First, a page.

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Keeping Cannabis Out Of Schools - Nandor Tanczos

To News Editors: Several commentators and MPs from other parties have misrepresented the stance taken by MP Nandor Tanczos over the cannabis issue. This article, written by Nandor, aims at trying to make his position clear.

Keeping cannabis out of schools

By Nandor Tanczos

There is a surprising amount of agreement in the cannabis debate: No one wants to see school children using cannabis; we all agree that better drug education is needed to cut down abuse; we all agree that the problem is getting worse under prohibition.

It is clearly time for a better policy.

Look at the figures. Last year 1,994 students were suspended or stood down from New Zealand schools for drug offences, up from 1,767 the year before.

According to Trevor Grice, Director of the Life Education Trust, up to 150,000 school-aged children in this country, some as young as nine, had serious drug problems in 1997.

These figures spell out what any principal, teacher and parent is already well aware of. More and more children in New Zealand are experimenting with cannabis and going on to become regular users.

I sympathise with the thousands of committed people who are running our schools. Despite their best efforts they are fighting a losing battle to keep cannabis out of the school yard.

In the face of this it is perhaps natural to look for a scapegoat. Despite standing down and suspending almost 4000 students from New Zealand schools for drug offences over the last two years, some school principals have tried to lay the blame for recent cannabis suspensions on my entrance to parliament and the Green Party's policy of cannabis decriminalisation.

Yet we are simply stating the obvious: that the current way of dealing with cannabis does not work.

The police spend tens of millions of dollars every year arresting and convicting more people per head of population than any other country in the world. The result is rising use across the community, including in our schools.

We have a thriving illegal market with huge profits to be made for those prepared to take the risks. A culture of violence, intimidation and highly organised crime has developed around the illegal cultivation and distribution of cannabis.

Sellers have a vested interest in encouraging people to start smoking cannabis, and some do not care who they sell to as long as they make money. Cannabis is more readily available than alcohol to young people; in some communities it can be purchased from tinny houses on every street, 24 hours a day.

On the other hand the experience of the Netherlands has shown that decriminalisation of cannabis in 1976, coupled with good drug education, reduced its use amongst teenagers. According to a December 1995 editorial in the British Medical Journal, cannabis use by 17-18 year-olds in the Netherlands dropped from 13 per cent to 6 per cent between in 1976 and 1985. Monthly prevalence of cannabis use in 1995 among Dutch high school students was around 5.4 per cent, compared to 29 per cent in the United States.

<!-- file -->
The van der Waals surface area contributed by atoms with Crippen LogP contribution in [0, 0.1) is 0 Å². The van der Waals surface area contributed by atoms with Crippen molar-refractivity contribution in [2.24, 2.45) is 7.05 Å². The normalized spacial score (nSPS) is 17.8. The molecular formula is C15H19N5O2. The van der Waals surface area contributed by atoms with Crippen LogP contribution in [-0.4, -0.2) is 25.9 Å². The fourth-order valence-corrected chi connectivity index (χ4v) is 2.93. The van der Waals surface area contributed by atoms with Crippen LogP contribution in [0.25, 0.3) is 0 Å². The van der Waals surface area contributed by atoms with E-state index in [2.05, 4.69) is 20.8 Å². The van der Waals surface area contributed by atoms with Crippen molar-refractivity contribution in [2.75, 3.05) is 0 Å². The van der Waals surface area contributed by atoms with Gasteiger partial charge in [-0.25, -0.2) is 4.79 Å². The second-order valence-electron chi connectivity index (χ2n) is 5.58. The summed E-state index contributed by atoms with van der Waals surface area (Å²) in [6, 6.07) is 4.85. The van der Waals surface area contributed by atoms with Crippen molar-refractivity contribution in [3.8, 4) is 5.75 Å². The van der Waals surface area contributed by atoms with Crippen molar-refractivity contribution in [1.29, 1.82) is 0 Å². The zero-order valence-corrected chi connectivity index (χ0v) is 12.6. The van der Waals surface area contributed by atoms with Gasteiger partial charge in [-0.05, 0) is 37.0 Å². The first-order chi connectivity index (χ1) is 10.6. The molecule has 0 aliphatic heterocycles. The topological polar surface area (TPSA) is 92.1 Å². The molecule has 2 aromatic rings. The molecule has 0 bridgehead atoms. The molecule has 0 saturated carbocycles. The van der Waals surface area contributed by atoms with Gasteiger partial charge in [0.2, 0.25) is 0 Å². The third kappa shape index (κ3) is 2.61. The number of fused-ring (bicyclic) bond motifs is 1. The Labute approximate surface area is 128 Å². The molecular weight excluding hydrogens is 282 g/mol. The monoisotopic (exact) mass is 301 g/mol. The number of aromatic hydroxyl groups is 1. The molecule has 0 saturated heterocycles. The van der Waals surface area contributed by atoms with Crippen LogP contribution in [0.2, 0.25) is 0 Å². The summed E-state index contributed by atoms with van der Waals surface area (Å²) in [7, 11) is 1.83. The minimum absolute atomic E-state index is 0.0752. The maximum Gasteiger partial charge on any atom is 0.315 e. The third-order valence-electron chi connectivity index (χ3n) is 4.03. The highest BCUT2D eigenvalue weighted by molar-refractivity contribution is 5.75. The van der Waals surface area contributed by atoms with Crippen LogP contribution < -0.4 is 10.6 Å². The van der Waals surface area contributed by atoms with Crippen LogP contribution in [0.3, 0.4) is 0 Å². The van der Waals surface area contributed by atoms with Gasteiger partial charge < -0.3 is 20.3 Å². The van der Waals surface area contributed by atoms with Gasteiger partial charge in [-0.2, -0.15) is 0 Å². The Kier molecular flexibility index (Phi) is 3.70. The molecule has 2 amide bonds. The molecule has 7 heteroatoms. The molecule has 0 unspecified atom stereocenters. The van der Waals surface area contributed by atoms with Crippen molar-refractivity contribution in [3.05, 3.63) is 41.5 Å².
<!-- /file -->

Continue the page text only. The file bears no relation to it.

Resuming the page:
The Green Party policy is to allow the personal use of cannabis by adults over the age of 18. This is a very cautious and moderate reform. We do not advocate legalising the sale of cannabis, we are simply saying we should stop arresting adult users for growing or possessing personal amounts.

A World Health Organisation report leaked to New Scientist magazine in 1998 found that cannabis did less harm to public health than alcohol or cigarettes, even if consumed on the same basis.

Clearly they were referring to adult use. I strongly back Mr Grice's statement when he said that young people should "delay the decision (about using cannabis) until they are through puberty". It is clear that people are more likely to have problems with cannabis use if they start young. This is why we stipulate an age limit, to send a clear message that we wish to discourage cannabis use among young people.

Allowing personal use of cannabis without penalty for adults would free up tens of millions of dollars a year for a coordinated and evaluated drug education programme in schools, and for drug and alcohol rehabilitation services for adolescents, an area that is seriously underfunded at present.

Both Trevor Grice and drugs campaigner Tom Scott have said that they are not promoting prohibition, but see education as the answer to the problem of child cannabis use. I agree. Cannabis law reform must go hand in hand with expanded, fully funded and evaluated drug education programmes. The corollary is that good drug education is impossible under prohibition, where honesty may lead to arrest of oneself or one's family.

Now more than ever a rational, sensible and open-minded debate is needed on cannabis policy. It is clear that prohibition does not work. The question now is, what is the best alternative?

The Greens believe that the middle road of allowing those over the age of 18 to possess and cultivate personal amounts without penalty will go the furthest towards destabilising the illegal market without the risks of commercialising cannabis.


Nandor Tanczos MP 025 2465235 04 4706716

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